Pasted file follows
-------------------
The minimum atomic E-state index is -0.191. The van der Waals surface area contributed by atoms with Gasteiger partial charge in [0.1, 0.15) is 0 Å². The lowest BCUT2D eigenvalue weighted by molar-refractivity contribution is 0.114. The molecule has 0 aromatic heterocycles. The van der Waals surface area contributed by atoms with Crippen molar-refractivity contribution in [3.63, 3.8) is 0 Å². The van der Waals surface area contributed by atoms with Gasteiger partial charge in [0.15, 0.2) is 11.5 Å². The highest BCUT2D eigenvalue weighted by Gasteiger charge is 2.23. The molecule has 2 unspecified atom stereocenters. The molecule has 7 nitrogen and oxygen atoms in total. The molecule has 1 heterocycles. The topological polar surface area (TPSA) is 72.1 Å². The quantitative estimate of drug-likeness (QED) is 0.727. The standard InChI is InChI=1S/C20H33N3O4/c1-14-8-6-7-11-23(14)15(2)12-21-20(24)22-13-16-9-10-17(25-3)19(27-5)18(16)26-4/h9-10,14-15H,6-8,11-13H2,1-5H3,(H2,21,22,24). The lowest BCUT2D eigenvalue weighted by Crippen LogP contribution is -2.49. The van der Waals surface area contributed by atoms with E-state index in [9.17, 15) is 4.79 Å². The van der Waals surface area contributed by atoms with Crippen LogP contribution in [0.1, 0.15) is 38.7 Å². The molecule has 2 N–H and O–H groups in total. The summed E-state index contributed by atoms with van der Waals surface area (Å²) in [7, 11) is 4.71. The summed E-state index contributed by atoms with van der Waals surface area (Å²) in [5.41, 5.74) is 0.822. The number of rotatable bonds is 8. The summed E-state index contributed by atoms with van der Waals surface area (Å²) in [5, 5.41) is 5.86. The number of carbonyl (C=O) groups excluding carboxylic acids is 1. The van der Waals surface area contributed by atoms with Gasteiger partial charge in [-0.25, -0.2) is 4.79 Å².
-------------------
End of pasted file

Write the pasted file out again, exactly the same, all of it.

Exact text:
The minimum atomic E-state index is -0.191. The van der Waals surface area contributed by atoms with Gasteiger partial charge in [0.1, 0.15) is 0 Å². The lowest BCUT2D eigenvalue weighted by molar-refractivity contribution is 0.114. The molecule has 0 aromatic heterocycles. The van der Waals surface area contributed by atoms with Crippen molar-refractivity contribution in [3.63, 3.8) is 0 Å². The van der Waals surface area contributed by atoms with Gasteiger partial charge in [0.15, 0.2) is 11.5 Å². The highest BCUT2D eigenvalue weighted by Gasteiger charge is 2.23. The molecule has 2 unspecified atom stereocenters. The molecule has 7 nitrogen and oxygen atoms in total. The molecule has 1 heterocycles. The topological polar surface area (TPSA) is 72.1 Å². The quantitative estimate of drug-likeness (QED) is 0.727. The standard InChI is InChI=1S/C20H33N3O4/c1-14-8-6-7-11-23(14)15(2)12-21-20(24)22-13-16-9-10-17(25-3)19(27-5)18(16)26-4/h9-10,14-15H,6-8,11-13H2,1-5H3,(H2,21,22,24). The lowest BCUT2D eigenvalue weighted by Crippen LogP contribution is -2.49. The van der Waals surface area contributed by atoms with E-state index in [9.17, 15) is 4.79 Å². The van der Waals surface area contributed by atoms with Crippen LogP contribution in [0.1, 0.15) is 38.7 Å². The molecule has 2 N–H and O–H groups in total. The summed E-state index contributed by atoms with van der Waals surface area (Å²) in [7, 11) is 4.71. The summed E-state index contributed by atoms with van der Waals surface area (Å²) in [5.41, 5.74) is 0.822. The number of rotatable bonds is 8. The summed E-state index contributed by atoms with van der Waals surface area (Å²) in [5, 5.41) is 5.86. The number of carbonyl (C=O) groups excluding carboxylic acids is 1. The van der Waals surface area contributed by atoms with Gasteiger partial charge in [-0.25, -0.2) is 4.79 Å².